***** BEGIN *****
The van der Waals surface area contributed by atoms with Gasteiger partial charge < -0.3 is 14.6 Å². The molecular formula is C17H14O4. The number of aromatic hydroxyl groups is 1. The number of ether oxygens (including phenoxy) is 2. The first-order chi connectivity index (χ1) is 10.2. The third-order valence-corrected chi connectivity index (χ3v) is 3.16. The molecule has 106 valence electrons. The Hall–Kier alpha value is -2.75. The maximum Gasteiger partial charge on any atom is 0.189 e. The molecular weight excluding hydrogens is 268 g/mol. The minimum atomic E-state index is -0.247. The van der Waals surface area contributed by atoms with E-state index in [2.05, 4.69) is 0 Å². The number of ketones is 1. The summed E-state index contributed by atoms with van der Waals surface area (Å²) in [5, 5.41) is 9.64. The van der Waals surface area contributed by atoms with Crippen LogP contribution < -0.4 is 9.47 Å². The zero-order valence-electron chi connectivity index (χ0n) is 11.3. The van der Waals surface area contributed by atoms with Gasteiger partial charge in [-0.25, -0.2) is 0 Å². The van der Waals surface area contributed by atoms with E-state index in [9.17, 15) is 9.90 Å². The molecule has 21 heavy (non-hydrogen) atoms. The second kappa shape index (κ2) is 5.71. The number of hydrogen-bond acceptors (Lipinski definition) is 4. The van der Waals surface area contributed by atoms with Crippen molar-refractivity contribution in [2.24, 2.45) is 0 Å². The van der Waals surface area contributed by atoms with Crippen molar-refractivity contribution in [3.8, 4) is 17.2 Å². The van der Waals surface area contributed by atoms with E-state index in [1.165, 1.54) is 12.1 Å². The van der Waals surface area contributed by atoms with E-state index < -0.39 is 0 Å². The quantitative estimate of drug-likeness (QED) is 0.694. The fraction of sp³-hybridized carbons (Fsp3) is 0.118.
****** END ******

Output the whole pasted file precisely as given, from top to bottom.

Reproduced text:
The van der Waals surface area contributed by atoms with Gasteiger partial charge < -0.3 is 14.6 Å². The molecular formula is C17H14O4. The number of aromatic hydroxyl groups is 1. The number of ether oxygens (including phenoxy) is 2. The first-order chi connectivity index (χ1) is 10.2. The third-order valence-corrected chi connectivity index (χ3v) is 3.16. The molecule has 106 valence electrons. The Hall–Kier alpha value is -2.75. The maximum Gasteiger partial charge on any atom is 0.189 e. The molecular weight excluding hydrogens is 268 g/mol. The minimum atomic E-state index is -0.247. The van der Waals surface area contributed by atoms with E-state index in [2.05, 4.69) is 0 Å². The number of ketones is 1. The summed E-state index contributed by atoms with van der Waals surface area (Å²) in [5, 5.41) is 9.64. The van der Waals surface area contributed by atoms with Crippen LogP contribution < -0.4 is 9.47 Å². The zero-order valence-electron chi connectivity index (χ0n) is 11.3. The van der Waals surface area contributed by atoms with Gasteiger partial charge in [-0.25, -0.2) is 0 Å². The van der Waals surface area contributed by atoms with E-state index in [9.17, 15) is 9.90 Å². The molecule has 21 heavy (non-hydrogen) atoms. The second kappa shape index (κ2) is 5.71. The number of hydrogen-bond acceptors (Lipinski definition) is 4. The van der Waals surface area contributed by atoms with Crippen molar-refractivity contribution in [2.24, 2.45) is 0 Å². The van der Waals surface area contributed by atoms with Crippen molar-refractivity contribution in [3.8, 4) is 17.2 Å². The van der Waals surface area contributed by atoms with E-state index in [1.165, 1.54) is 12.1 Å². The van der Waals surface area contributed by atoms with E-state index < -0.39 is 0 Å². The quantitative estimate of drug-likeness (QED) is 0.694. The fraction of sp³-hybridized carbons (Fsp3) is 0.118.